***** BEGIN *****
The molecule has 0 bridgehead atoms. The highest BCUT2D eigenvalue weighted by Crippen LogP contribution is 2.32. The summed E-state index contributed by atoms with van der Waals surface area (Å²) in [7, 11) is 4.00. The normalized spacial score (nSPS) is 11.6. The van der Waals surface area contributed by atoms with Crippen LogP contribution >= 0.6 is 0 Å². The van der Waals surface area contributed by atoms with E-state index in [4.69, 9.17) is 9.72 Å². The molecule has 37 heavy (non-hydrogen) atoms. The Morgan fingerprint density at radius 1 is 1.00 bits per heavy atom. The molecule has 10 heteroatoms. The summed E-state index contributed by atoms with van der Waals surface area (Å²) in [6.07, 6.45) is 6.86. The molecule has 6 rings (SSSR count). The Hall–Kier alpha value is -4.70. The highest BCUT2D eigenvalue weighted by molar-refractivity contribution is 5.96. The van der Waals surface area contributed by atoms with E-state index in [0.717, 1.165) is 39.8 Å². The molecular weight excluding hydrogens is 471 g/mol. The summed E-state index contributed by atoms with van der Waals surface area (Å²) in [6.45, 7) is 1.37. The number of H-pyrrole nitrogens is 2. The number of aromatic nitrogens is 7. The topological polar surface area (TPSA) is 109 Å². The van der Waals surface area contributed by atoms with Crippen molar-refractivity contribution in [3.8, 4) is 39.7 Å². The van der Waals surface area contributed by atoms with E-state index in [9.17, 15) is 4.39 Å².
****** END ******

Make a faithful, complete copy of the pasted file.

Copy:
The molecule has 0 bridgehead atoms. The highest BCUT2D eigenvalue weighted by Crippen LogP contribution is 2.32. The summed E-state index contributed by atoms with van der Waals surface area (Å²) in [7, 11) is 4.00. The normalized spacial score (nSPS) is 11.6. The van der Waals surface area contributed by atoms with Crippen LogP contribution >= 0.6 is 0 Å². The van der Waals surface area contributed by atoms with E-state index in [4.69, 9.17) is 9.72 Å². The molecule has 37 heavy (non-hydrogen) atoms. The Morgan fingerprint density at radius 1 is 1.00 bits per heavy atom. The molecule has 10 heteroatoms. The summed E-state index contributed by atoms with van der Waals surface area (Å²) in [6.07, 6.45) is 6.86. The molecule has 6 rings (SSSR count). The Hall–Kier alpha value is -4.70. The highest BCUT2D eigenvalue weighted by molar-refractivity contribution is 5.96. The van der Waals surface area contributed by atoms with E-state index in [0.717, 1.165) is 39.8 Å². The molecular weight excluding hydrogens is 471 g/mol. The summed E-state index contributed by atoms with van der Waals surface area (Å²) in [6.45, 7) is 1.37. The number of H-pyrrole nitrogens is 2. The number of aromatic nitrogens is 7. The topological polar surface area (TPSA) is 109 Å². The van der Waals surface area contributed by atoms with Crippen molar-refractivity contribution in [3.8, 4) is 39.7 Å². The van der Waals surface area contributed by atoms with E-state index in [9.17, 15) is 4.39 Å².